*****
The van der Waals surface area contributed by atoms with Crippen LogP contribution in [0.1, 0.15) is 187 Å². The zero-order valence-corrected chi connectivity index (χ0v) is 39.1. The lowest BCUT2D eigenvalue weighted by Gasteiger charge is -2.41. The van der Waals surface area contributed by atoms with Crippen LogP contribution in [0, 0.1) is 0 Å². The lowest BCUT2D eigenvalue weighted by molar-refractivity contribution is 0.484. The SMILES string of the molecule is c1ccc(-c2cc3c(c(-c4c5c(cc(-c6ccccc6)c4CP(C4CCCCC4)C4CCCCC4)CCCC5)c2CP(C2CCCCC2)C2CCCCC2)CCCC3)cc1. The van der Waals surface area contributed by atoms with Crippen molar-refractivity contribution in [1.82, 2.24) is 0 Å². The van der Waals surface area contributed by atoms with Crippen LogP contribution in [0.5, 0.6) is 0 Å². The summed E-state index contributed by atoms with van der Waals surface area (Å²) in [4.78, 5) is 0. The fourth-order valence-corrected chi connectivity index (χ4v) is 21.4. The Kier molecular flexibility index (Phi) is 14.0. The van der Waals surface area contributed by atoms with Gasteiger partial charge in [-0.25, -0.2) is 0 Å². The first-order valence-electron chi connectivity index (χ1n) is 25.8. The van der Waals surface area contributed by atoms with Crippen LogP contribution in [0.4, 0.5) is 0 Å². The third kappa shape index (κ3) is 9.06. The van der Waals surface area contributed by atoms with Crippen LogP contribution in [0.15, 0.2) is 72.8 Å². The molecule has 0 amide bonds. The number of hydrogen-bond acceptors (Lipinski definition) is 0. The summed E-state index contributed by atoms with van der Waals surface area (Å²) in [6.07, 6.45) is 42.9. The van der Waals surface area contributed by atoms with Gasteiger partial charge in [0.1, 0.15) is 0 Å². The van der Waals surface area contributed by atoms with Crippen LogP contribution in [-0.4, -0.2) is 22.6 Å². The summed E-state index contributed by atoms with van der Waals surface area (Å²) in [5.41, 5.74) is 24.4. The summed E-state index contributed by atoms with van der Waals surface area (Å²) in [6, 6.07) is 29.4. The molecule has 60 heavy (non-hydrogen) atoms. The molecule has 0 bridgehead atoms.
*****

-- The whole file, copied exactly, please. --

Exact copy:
The van der Waals surface area contributed by atoms with Crippen LogP contribution in [0.1, 0.15) is 187 Å². The zero-order valence-corrected chi connectivity index (χ0v) is 39.1. The lowest BCUT2D eigenvalue weighted by Gasteiger charge is -2.41. The van der Waals surface area contributed by atoms with Crippen LogP contribution in [0, 0.1) is 0 Å². The lowest BCUT2D eigenvalue weighted by molar-refractivity contribution is 0.484. The SMILES string of the molecule is c1ccc(-c2cc3c(c(-c4c5c(cc(-c6ccccc6)c4CP(C4CCCCC4)C4CCCCC4)CCCC5)c2CP(C2CCCCC2)C2CCCCC2)CCCC3)cc1. The van der Waals surface area contributed by atoms with Crippen molar-refractivity contribution in [1.82, 2.24) is 0 Å². The van der Waals surface area contributed by atoms with Crippen LogP contribution in [0.5, 0.6) is 0 Å². The summed E-state index contributed by atoms with van der Waals surface area (Å²) in [4.78, 5) is 0. The fourth-order valence-corrected chi connectivity index (χ4v) is 21.4. The Kier molecular flexibility index (Phi) is 14.0. The van der Waals surface area contributed by atoms with Gasteiger partial charge in [-0.25, -0.2) is 0 Å². The first-order valence-electron chi connectivity index (χ1n) is 25.8. The van der Waals surface area contributed by atoms with Crippen LogP contribution in [0.4, 0.5) is 0 Å². The third kappa shape index (κ3) is 9.06. The van der Waals surface area contributed by atoms with Crippen LogP contribution in [0.15, 0.2) is 72.8 Å². The molecule has 0 amide bonds. The number of hydrogen-bond acceptors (Lipinski definition) is 0. The summed E-state index contributed by atoms with van der Waals surface area (Å²) in [6.07, 6.45) is 42.9. The van der Waals surface area contributed by atoms with Gasteiger partial charge in [0.1, 0.15) is 0 Å². The van der Waals surface area contributed by atoms with Crippen LogP contribution in [-0.4, -0.2) is 22.6 Å². The summed E-state index contributed by atoms with van der Waals surface area (Å²) in [5.41, 5.74) is 24.4. The summed E-state index contributed by atoms with van der Waals surface area (Å²) in [6, 6.07) is 29.4. The molecule has 60 heavy (non-hydrogen) atoms. The molecule has 0 bridgehead atoms.